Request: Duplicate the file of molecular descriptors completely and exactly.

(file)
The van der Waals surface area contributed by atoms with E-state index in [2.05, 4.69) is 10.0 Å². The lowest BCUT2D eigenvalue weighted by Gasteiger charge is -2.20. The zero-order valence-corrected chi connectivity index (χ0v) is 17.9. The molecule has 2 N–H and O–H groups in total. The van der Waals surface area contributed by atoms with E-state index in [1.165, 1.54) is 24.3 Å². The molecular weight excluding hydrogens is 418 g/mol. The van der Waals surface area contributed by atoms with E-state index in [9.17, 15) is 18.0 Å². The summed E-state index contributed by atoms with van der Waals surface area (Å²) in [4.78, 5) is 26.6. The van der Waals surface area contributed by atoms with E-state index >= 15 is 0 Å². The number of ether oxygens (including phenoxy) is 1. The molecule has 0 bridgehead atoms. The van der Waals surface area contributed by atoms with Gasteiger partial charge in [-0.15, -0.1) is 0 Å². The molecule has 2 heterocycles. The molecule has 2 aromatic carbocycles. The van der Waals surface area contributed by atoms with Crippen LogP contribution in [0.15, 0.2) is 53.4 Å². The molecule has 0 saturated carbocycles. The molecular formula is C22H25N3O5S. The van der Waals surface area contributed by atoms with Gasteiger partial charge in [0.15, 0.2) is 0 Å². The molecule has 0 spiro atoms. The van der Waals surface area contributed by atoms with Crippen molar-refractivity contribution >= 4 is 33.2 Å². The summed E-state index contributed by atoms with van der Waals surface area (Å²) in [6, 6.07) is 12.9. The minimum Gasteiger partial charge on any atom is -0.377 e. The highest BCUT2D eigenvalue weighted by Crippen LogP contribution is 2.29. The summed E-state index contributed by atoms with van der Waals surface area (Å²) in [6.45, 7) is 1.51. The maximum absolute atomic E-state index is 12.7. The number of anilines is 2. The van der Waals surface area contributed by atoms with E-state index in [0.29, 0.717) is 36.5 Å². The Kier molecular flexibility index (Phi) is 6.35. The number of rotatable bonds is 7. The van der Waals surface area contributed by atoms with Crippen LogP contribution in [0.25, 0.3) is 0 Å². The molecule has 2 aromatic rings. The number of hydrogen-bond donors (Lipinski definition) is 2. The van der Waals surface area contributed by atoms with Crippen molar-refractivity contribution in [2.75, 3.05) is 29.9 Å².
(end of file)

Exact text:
The van der Waals surface area contributed by atoms with E-state index in [2.05, 4.69) is 10.0 Å². The lowest BCUT2D eigenvalue weighted by Gasteiger charge is -2.20. The zero-order valence-corrected chi connectivity index (χ0v) is 17.9. The molecule has 2 N–H and O–H groups in total. The van der Waals surface area contributed by atoms with E-state index in [1.165, 1.54) is 24.3 Å². The molecular weight excluding hydrogens is 418 g/mol. The van der Waals surface area contributed by atoms with E-state index in [9.17, 15) is 18.0 Å². The summed E-state index contributed by atoms with van der Waals surface area (Å²) in [4.78, 5) is 26.6. The van der Waals surface area contributed by atoms with E-state index >= 15 is 0 Å². The number of ether oxygens (including phenoxy) is 1. The molecule has 0 bridgehead atoms. The van der Waals surface area contributed by atoms with Gasteiger partial charge in [-0.15, -0.1) is 0 Å². The molecule has 2 heterocycles. The molecule has 2 aromatic carbocycles. The van der Waals surface area contributed by atoms with Crippen LogP contribution in [0.15, 0.2) is 53.4 Å². The molecule has 0 saturated carbocycles. The molecular formula is C22H25N3O5S. The van der Waals surface area contributed by atoms with Gasteiger partial charge in [0.15, 0.2) is 0 Å². The molecule has 0 spiro atoms. The van der Waals surface area contributed by atoms with Crippen molar-refractivity contribution >= 4 is 33.2 Å². The summed E-state index contributed by atoms with van der Waals surface area (Å²) in [6, 6.07) is 12.9. The minimum Gasteiger partial charge on any atom is -0.377 e. The highest BCUT2D eigenvalue weighted by Crippen LogP contribution is 2.29. The summed E-state index contributed by atoms with van der Waals surface area (Å²) in [6.45, 7) is 1.51. The maximum absolute atomic E-state index is 12.7. The number of anilines is 2. The van der Waals surface area contributed by atoms with E-state index in [0.29, 0.717) is 36.5 Å². The Kier molecular flexibility index (Phi) is 6.35. The number of rotatable bonds is 7. The van der Waals surface area contributed by atoms with Crippen LogP contribution in [0.25, 0.3) is 0 Å². The molecule has 2 aromatic rings. The number of hydrogen-bond donors (Lipinski definition) is 2. The van der Waals surface area contributed by atoms with Crippen molar-refractivity contribution in [2.75, 3.05) is 29.9 Å².